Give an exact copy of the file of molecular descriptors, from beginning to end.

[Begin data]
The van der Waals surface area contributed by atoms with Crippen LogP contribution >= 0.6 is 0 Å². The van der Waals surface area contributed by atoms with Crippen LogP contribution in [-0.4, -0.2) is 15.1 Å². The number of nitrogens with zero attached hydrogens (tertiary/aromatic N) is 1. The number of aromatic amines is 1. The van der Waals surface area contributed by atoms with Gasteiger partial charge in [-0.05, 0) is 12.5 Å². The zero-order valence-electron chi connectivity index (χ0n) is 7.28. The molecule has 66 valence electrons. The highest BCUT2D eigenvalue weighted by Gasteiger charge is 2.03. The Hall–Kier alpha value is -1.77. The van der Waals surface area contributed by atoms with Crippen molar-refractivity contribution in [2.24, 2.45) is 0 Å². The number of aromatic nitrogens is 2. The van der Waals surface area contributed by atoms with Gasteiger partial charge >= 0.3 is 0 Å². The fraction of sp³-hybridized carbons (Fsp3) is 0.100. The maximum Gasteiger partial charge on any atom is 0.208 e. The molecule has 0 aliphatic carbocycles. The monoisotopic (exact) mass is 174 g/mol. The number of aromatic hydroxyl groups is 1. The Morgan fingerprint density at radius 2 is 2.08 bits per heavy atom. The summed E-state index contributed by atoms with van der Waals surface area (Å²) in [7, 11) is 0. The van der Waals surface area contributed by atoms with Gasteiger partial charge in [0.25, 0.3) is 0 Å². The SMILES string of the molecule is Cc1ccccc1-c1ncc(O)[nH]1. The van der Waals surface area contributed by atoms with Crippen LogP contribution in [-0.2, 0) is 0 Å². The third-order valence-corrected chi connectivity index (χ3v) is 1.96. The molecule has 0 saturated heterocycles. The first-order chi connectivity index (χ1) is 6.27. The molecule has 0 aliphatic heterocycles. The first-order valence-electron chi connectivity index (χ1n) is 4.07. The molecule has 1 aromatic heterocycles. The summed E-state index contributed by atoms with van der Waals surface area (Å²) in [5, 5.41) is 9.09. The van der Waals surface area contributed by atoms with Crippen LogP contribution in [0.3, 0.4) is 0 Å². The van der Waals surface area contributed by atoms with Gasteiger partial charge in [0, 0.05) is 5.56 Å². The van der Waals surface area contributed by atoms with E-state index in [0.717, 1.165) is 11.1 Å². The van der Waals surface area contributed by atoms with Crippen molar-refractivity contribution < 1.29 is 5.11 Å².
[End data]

The van der Waals surface area contributed by atoms with Crippen LogP contribution >= 0.6 is 0 Å². The van der Waals surface area contributed by atoms with Crippen LogP contribution in [-0.4, -0.2) is 15.1 Å². The number of nitrogens with zero attached hydrogens (tertiary/aromatic N) is 1. The number of aromatic amines is 1. The van der Waals surface area contributed by atoms with Gasteiger partial charge in [-0.05, 0) is 12.5 Å². The zero-order valence-electron chi connectivity index (χ0n) is 7.28. The molecule has 66 valence electrons. The highest BCUT2D eigenvalue weighted by Gasteiger charge is 2.03. The Hall–Kier alpha value is -1.77. The van der Waals surface area contributed by atoms with Crippen molar-refractivity contribution in [2.24, 2.45) is 0 Å². The number of aromatic nitrogens is 2. The van der Waals surface area contributed by atoms with Gasteiger partial charge >= 0.3 is 0 Å². The fraction of sp³-hybridized carbons (Fsp3) is 0.100. The maximum Gasteiger partial charge on any atom is 0.208 e. The molecule has 0 aliphatic carbocycles. The monoisotopic (exact) mass is 174 g/mol. The number of aromatic hydroxyl groups is 1. The Morgan fingerprint density at radius 2 is 2.08 bits per heavy atom. The summed E-state index contributed by atoms with van der Waals surface area (Å²) in [7, 11) is 0. The van der Waals surface area contributed by atoms with Gasteiger partial charge in [0.25, 0.3) is 0 Å². The SMILES string of the molecule is Cc1ccccc1-c1ncc(O)[nH]1. The van der Waals surface area contributed by atoms with Crippen LogP contribution in [-0.2, 0) is 0 Å². The third-order valence-corrected chi connectivity index (χ3v) is 1.96. The molecule has 0 saturated heterocycles. The first-order chi connectivity index (χ1) is 6.27. The molecule has 0 aliphatic heterocycles. The first-order valence-electron chi connectivity index (χ1n) is 4.07. The molecule has 1 aromatic heterocycles. The summed E-state index contributed by atoms with van der Waals surface area (Å²) in [5, 5.41) is 9.09. The van der Waals surface area contributed by atoms with Crippen LogP contribution in [0.3, 0.4) is 0 Å². The van der Waals surface area contributed by atoms with Gasteiger partial charge in [0, 0.05) is 5.56 Å². The van der Waals surface area contributed by atoms with E-state index in [0.717, 1.165) is 11.1 Å². The van der Waals surface area contributed by atoms with Crippen molar-refractivity contribution < 1.29 is 5.11 Å².